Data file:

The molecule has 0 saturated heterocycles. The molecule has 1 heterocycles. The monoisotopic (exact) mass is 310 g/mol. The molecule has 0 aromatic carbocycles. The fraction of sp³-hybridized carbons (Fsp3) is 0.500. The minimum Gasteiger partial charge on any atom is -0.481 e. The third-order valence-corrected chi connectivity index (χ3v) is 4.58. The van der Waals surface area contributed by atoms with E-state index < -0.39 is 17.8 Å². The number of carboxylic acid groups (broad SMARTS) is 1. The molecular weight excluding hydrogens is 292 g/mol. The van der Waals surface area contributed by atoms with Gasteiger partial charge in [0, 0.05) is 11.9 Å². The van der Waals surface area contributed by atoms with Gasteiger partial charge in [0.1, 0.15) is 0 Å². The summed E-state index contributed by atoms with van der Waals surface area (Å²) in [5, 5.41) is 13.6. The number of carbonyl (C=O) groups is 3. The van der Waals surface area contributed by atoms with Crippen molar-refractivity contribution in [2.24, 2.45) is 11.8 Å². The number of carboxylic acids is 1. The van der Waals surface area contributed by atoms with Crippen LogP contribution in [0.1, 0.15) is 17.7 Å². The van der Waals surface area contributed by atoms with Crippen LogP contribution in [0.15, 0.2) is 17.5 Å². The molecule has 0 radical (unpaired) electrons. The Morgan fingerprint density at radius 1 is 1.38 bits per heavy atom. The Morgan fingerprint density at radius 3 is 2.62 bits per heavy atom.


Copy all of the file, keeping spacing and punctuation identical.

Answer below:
The molecule has 0 saturated heterocycles. The molecule has 1 heterocycles. The monoisotopic (exact) mass is 310 g/mol. The molecule has 0 aromatic carbocycles. The fraction of sp³-hybridized carbons (Fsp3) is 0.500. The minimum Gasteiger partial charge on any atom is -0.481 e. The third-order valence-corrected chi connectivity index (χ3v) is 4.58. The van der Waals surface area contributed by atoms with E-state index < -0.39 is 17.8 Å². The number of carboxylic acid groups (broad SMARTS) is 1. The molecular weight excluding hydrogens is 292 g/mol. The van der Waals surface area contributed by atoms with Gasteiger partial charge in [0, 0.05) is 11.9 Å². The van der Waals surface area contributed by atoms with Gasteiger partial charge in [0.1, 0.15) is 0 Å². The summed E-state index contributed by atoms with van der Waals surface area (Å²) in [5, 5.41) is 13.6. The number of carbonyl (C=O) groups is 3. The van der Waals surface area contributed by atoms with Crippen molar-refractivity contribution in [2.24, 2.45) is 11.8 Å². The number of carboxylic acids is 1. The van der Waals surface area contributed by atoms with Crippen LogP contribution in [0.1, 0.15) is 17.7 Å². The van der Waals surface area contributed by atoms with Crippen LogP contribution in [0.15, 0.2) is 17.5 Å². The molecule has 0 radical (unpaired) electrons. The Morgan fingerprint density at radius 1 is 1.38 bits per heavy atom. The Morgan fingerprint density at radius 3 is 2.62 bits per heavy atom.